Next, I needed to connect the left pair in series with the center pair. The original battery had their upper terminals all spot-welded to the same strip, but the donor battery had a different cell configuration, so I needed to make that connection with wire. I chose yellow to match the yellow PCB fly wire that connects to the same junction. Now the inter-cell wiring was complete.
Reconnecting the PCBs
I pushed the PC boards approximately back into place and started reconnecting their wires. Leaving for last the upper left connection with heatshrink covering some inline mystery component, I started on the bottom set of wires. I hooked up the small black wire from the lower left PCB to the lower left battery terminal, then the orange wire to the center of the lower side of the center cells.
As I soldered the brown wire to the right end of the lower cells, I smelled something funny — and it didn’t smell just like melted insulation. I quickly desoldered it and sniffed around. Convincing myself that it was just the insulation, I resoldered it.
Then I noticed that the right two cells in the main row were warm — quite warm — and it had been a long time since I had soldered them. I desoldered every connection as fast as I could and sat back to think about what was happening. At that point, my infrared thermometer said that the rightmost cell was 100°F.
Connection Sequence Matters
There were only two good explanations: Either I had made an error in my rewiring, or it mattered in what order the cells were reconnected. After re-rechecking my connections, I redrew my diagram of the original battery to consider exactly how the cells were wired.
After seeing the diagram drawn out like this, it made sense to think that the order of attaching connections could matter. The black wire hidden in the lower left is the ground, and the red wire going to the connection I’d been saving for last is the positive output. The orange, brown, and yellow wires tap into the series chain between cell pairs, presumably to measure the health of each pair.
So . . . maybe the monitoring circuit didn’t like having the lower cells reconnected without the main V+ connected yet. By then, all the cells were back down to room temperature, and I cautiously reassembled them in the case. This time I made the red connection first, then the black, completing the overall circuit.
I checked the temperature of the cells again and it didn’t seem to be rising, so I reconnected the orange, brown, and yellow wires. After waiting a few minutes and checking the temperature yet again, I put insulating tape back over several of the connections and called it good.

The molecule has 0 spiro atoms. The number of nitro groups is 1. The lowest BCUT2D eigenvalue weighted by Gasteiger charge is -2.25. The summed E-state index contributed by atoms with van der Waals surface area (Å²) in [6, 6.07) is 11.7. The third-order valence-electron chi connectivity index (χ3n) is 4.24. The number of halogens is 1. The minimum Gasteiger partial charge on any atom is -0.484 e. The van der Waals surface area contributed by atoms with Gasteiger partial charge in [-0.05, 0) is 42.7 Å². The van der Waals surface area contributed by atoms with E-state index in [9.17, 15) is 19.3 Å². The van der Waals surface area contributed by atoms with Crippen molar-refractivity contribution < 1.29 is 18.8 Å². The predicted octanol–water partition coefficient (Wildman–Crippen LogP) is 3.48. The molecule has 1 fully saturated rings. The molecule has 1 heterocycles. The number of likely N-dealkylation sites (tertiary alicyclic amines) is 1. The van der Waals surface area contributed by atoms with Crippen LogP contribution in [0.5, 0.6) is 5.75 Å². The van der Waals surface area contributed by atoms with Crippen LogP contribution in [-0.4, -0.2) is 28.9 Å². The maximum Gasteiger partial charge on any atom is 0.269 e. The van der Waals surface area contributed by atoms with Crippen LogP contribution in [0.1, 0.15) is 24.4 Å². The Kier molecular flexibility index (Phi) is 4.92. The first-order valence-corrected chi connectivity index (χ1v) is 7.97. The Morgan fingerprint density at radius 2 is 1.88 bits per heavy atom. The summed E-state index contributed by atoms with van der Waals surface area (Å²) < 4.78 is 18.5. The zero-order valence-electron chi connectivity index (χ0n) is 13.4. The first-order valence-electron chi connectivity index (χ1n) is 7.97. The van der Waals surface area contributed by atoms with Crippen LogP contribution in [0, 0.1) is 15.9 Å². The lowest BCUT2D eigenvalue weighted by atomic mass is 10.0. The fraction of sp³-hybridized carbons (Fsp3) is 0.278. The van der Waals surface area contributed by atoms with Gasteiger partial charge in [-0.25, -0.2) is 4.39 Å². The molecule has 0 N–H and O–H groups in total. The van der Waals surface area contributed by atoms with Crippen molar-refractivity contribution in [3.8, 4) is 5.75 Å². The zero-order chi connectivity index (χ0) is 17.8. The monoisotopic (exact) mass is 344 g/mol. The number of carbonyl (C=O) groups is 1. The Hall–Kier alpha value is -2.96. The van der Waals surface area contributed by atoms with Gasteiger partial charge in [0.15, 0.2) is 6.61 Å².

Testing and Results
The battery case press-fits together well enough that it doesn’t need much help to stay closed, but I put a couple of pieces of clear tape on opposite sides to keep it from surprising me. If the rebuilt battery works well and seems worth using, I’ll probably replace them with thin, metallic foil tape.
I shut down my PowerBook and took it to the kitchen sink, where a hypothetical fire would be the easiest to contain with the least damage to the house. I cautiously put the rebuilt battery into the computer, and nothing blew up or got warm. I connected the power cable and its LEDs went orange, indicating that it was charging the battery. The battery’s lowest light flickered, also indicating a charge. So far, so good.
I booted OS X and watched the battery monitor on the menu bar. By the time the computer was up, the indicator showed 6% charge, climbing very quickly to 8% as I watched. Switching to time-remaining mode indicated 0:18 to a full charge. Hm, that doesn’t seem nearly long enough.
Well, after a few weeks of disuse, NiMH batteries often need several charge cycles before regaining their full capacity; maybe Li-Ion batteries are similar. I’ll run a few charge cycles and see.
The Trouble with the Old Battery
Out of curiosity, I put the meter across each cell pair in the old battery and measured the voltage.
It looks like just one cell pair — or maybe just one cell within that pair — was bad. Maybe the rest of the battery could reasonably have been salvaged — maybe I should still go back and replace just those two cells. If they were NiCd, I’d consider zapping them to burn out the fuzz crystals on the electrodes, but I don’t know enough about Li-Ion to know whether that’s safe (or useful) to do.
I’ll see how the rebuilt battery works before thinking too hard about this. Even if the cells I just installed aren’t the best, I’m guessing I could look around and get newer cells that’d be fresher and hold more of a charge than the better of the original cells, so it’s probably not worth trying to salvage the rest of the original battery.